Rwanda told: Tap the killer gas

Sunday August 30 2009

A study found a nearly 20 per cent increase in methane concentration in Lake Kivu between 1974 and 2004 while carbon dioxide levels had also increased by around 10 per cent in that 30-year period. Photo/FILE

Rwanda should start exploiting its huge methane deposits at the Lake Kivu right away, or cancel it altogether due to the high risks involved.

According to scientists drawn from the Swiss Federal Institute of Aquatic Science and Technology, there lurks a serious hazard in the depths of the lake as over 250 billion cubic metres of carbon dioxide and 55 billion cubic metres of methane are dissolved in the deep waters.

Research indicates that the methane gas concentrations have been increasing with a rise of over 20 per cent over the past 30 years. The appreciation is attributable to a huge increase in nutrient inputs associated with population growth around the lake.

“If the gas concentrations continue to increase or a severe disruption occurs, the situation could change rapidly. Large bubbles of gas could rise to the surface triggering a chain reaction that could lead to a massive gas eruption,” says Prof Alfred Wüest, head of the surface waters department at the Institute.

The scientists say the release of a mixture of carbon dioxide and methane gases could have catastrophic consequences for the heavily populated shores of Lake Kivu, where an estimated two million people live.

This could suffocate them leading to deaths. In 1986, a disaster of this kind occurred on Lake Nyos in Cameroon, with more 1800 people dying after a gas eruption.


Lying between Rwanda and the Democratic Republic of Congo, the Lake Kivu is said to have huge potential for the country’s much needed energy supply.

To avert the imminent deaths and meet the current power shortage in the country, the Rwandan government now plans to exploit the gas reserves for electricity generation. According to the country’s Minister for Energy Dr Albert Butare, the grand energy project will generate over 250 million cubic metres of methane per year.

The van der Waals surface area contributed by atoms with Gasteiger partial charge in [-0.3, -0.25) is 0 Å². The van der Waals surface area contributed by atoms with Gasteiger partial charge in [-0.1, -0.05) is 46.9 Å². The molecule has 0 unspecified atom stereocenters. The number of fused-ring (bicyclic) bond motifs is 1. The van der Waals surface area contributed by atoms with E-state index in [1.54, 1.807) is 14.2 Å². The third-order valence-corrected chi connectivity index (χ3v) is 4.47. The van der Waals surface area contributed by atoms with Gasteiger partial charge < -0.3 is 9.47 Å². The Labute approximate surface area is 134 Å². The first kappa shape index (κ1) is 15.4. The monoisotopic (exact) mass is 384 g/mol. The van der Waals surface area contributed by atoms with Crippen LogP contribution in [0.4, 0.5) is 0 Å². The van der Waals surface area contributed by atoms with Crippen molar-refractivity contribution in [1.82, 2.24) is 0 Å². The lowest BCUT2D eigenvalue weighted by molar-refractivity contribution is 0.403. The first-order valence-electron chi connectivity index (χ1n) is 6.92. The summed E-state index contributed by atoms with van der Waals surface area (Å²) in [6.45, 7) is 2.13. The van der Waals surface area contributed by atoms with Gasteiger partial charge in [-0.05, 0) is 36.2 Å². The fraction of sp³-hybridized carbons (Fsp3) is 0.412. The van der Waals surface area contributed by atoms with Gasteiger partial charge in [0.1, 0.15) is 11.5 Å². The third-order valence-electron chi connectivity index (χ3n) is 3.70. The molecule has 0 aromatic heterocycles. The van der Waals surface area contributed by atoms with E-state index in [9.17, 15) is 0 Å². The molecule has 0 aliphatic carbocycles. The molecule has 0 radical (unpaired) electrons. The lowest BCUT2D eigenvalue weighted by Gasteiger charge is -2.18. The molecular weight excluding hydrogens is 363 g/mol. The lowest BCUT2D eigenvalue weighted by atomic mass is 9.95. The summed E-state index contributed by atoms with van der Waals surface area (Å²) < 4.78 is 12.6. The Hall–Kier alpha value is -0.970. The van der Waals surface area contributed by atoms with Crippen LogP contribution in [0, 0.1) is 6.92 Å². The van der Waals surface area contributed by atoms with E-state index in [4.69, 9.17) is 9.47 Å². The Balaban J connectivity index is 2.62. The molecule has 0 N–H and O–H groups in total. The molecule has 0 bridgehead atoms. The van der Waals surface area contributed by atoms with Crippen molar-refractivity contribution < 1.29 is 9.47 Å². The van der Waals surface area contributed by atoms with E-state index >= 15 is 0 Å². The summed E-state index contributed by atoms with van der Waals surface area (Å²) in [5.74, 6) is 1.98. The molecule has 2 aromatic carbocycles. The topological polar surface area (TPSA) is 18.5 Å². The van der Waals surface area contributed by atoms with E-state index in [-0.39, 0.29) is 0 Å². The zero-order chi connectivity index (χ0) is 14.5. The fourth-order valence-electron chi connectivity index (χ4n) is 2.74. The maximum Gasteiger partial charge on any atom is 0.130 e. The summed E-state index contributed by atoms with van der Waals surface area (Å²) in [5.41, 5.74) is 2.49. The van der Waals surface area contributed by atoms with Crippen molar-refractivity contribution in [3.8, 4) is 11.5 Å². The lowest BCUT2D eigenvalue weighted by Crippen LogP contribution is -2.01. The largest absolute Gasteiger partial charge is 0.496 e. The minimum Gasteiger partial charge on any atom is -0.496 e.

Dr Butare says Rwanda will be partnering with DRC on the exploitation of methane. This, he says, will help the two countries exploit the full potential of the deposit, which stands at 55 billion litres. The value of the gas reserves is currently estimated by experts at around $14.3 billion.

“Our negotiations with DRC are progressing well. Once we strike a deal, we will be able to generate more than 200MW in a year,” Dr Butare told the East African Community investment conference held in Nairobi recently.

He said that the government was in the process of signing a number of agreements with foreign and local investors to extract the gas. Currently, the country is carrying out two pilot projects expected to generate 50MW of power

In March, Rwanda entered into an agreement with a New York-based ContourGlobal to develop the lake’s gas project. The deal, worth $325 million, will add an additional 100MW of electricity to the country where only about five per cent of the population are connected to the national grid. Worse is the fact that the prices are twice as high as those of other East African nations because of the inadequate supply.

“Lake Kivu possesses a unique methane gas held in solution deep within the lake water. This gas can be harvested for power generation. Extracting the gas will greatly mitigate the environmental hazards associated with a natural release of the lake gases,” Joseph Brandt, president and chief executive officer of ContourGlobal said.

According to Mr Brandt, ContourGlobal will construct and operate a platform-based gas extraction system that will be moored off the Rwandan coast. The gas will be processed and transported by pipeline to the firm’s power plant being developed in Kibuye, Rwanda.

Analysts say the modern technology being used by ContourGlobal in the methane extraction will greatly reduce the dangers associated with it. They say that once a pipe extended into the depths of the lake is installed, water will rise spontaneously. At the surface, the water will evaporate, separating methane from carbon dioxide.

“ContourGlobal has been designing and developing the project for two years and has conducted extensive seabed surveys and methane gas sampling in the lower depths of the Lake. The project will be constructed in two phases with the first phase of 25MW becoming operational in 2010 and the second phase of 75MW going into operation in 2012,” he said.

Prof Wüest says it makes sense to use the gas for energy, especially if the risk of an eruption can be reduced at the same time.

But even as the Rwanda government plans for the epic energy source, poised to be the only one of its kind in the world, scientists are raising a number of issues which could be a controversy to the grand energy project.

One of them concerns the depth at which the degassed water should be returned to the lake so as to prevent disruption of the stratification.

Also under debate is whether at least some of the carbon dioxide can be piped back into the deep water, so that greenhouse gas emissions to the atmosphere from methane exploitation are kept to a minimum.